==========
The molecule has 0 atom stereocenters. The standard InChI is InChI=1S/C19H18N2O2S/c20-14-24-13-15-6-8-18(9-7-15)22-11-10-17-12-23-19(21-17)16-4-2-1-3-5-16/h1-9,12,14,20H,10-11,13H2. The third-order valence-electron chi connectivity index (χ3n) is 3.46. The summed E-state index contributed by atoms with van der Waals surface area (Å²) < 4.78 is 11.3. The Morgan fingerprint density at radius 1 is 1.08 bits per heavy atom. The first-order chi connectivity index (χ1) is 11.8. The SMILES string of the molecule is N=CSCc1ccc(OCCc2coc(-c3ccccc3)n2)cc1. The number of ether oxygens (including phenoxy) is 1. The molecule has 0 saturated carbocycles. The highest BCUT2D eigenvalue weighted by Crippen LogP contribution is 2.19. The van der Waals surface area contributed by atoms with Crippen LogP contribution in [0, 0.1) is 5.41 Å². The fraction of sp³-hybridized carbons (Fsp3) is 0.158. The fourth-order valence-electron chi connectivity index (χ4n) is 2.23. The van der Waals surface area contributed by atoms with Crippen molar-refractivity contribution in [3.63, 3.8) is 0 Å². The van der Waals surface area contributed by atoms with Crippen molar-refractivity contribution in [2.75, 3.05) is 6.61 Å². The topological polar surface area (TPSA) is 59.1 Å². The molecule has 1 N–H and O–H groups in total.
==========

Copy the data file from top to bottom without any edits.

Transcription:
The molecule has 0 atom stereocenters. The standard InChI is InChI=1S/C19H18N2O2S/c20-14-24-13-15-6-8-18(9-7-15)22-11-10-17-12-23-19(21-17)16-4-2-1-3-5-16/h1-9,12,14,20H,10-11,13H2. The third-order valence-electron chi connectivity index (χ3n) is 3.46. The summed E-state index contributed by atoms with van der Waals surface area (Å²) < 4.78 is 11.3. The Morgan fingerprint density at radius 1 is 1.08 bits per heavy atom. The first-order chi connectivity index (χ1) is 11.8. The SMILES string of the molecule is N=CSCc1ccc(OCCc2coc(-c3ccccc3)n2)cc1. The number of ether oxygens (including phenoxy) is 1. The molecule has 0 saturated carbocycles. The highest BCUT2D eigenvalue weighted by Crippen LogP contribution is 2.19. The van der Waals surface area contributed by atoms with Crippen LogP contribution in [0, 0.1) is 5.41 Å². The fraction of sp³-hybridized carbons (Fsp3) is 0.158. The fourth-order valence-electron chi connectivity index (χ4n) is 2.23. The van der Waals surface area contributed by atoms with Crippen molar-refractivity contribution in [3.63, 3.8) is 0 Å². The van der Waals surface area contributed by atoms with Crippen molar-refractivity contribution in [2.75, 3.05) is 6.61 Å². The topological polar surface area (TPSA) is 59.1 Å². The molecule has 1 N–H and O–H groups in total.